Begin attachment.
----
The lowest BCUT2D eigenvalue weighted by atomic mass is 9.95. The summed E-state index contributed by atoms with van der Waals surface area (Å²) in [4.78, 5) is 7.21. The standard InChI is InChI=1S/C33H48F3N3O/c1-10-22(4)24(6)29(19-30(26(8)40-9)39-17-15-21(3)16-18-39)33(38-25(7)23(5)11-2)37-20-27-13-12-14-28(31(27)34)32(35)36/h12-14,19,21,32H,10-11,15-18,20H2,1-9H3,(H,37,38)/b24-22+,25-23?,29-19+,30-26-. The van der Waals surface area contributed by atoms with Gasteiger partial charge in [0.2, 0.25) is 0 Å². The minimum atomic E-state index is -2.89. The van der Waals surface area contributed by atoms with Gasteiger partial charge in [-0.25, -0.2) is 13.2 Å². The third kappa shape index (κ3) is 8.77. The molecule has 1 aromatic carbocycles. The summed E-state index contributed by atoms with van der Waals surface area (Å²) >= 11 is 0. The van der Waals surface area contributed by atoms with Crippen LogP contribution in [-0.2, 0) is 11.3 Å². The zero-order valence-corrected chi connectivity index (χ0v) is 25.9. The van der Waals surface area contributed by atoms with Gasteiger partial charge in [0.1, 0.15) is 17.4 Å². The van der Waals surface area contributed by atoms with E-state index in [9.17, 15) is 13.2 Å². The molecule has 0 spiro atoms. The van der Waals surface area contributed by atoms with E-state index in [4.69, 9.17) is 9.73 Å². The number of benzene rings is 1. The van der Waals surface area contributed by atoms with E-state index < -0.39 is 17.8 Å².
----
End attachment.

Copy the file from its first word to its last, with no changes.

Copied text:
The lowest BCUT2D eigenvalue weighted by atomic mass is 9.95. The summed E-state index contributed by atoms with van der Waals surface area (Å²) in [4.78, 5) is 7.21. The standard InChI is InChI=1S/C33H48F3N3O/c1-10-22(4)24(6)29(19-30(26(8)40-9)39-17-15-21(3)16-18-39)33(38-25(7)23(5)11-2)37-20-27-13-12-14-28(31(27)34)32(35)36/h12-14,19,21,32H,10-11,15-18,20H2,1-9H3,(H,37,38)/b24-22+,25-23?,29-19+,30-26-. The van der Waals surface area contributed by atoms with Gasteiger partial charge in [0.2, 0.25) is 0 Å². The minimum atomic E-state index is -2.89. The van der Waals surface area contributed by atoms with Gasteiger partial charge in [-0.25, -0.2) is 13.2 Å². The third kappa shape index (κ3) is 8.77. The molecule has 1 aromatic carbocycles. The summed E-state index contributed by atoms with van der Waals surface area (Å²) >= 11 is 0. The van der Waals surface area contributed by atoms with Crippen LogP contribution in [-0.2, 0) is 11.3 Å². The zero-order valence-corrected chi connectivity index (χ0v) is 25.9. The van der Waals surface area contributed by atoms with Gasteiger partial charge in [0.1, 0.15) is 17.4 Å². The van der Waals surface area contributed by atoms with E-state index in [9.17, 15) is 13.2 Å². The molecule has 0 spiro atoms. The van der Waals surface area contributed by atoms with E-state index in [4.69, 9.17) is 9.73 Å². The number of benzene rings is 1. The van der Waals surface area contributed by atoms with E-state index < -0.39 is 17.8 Å².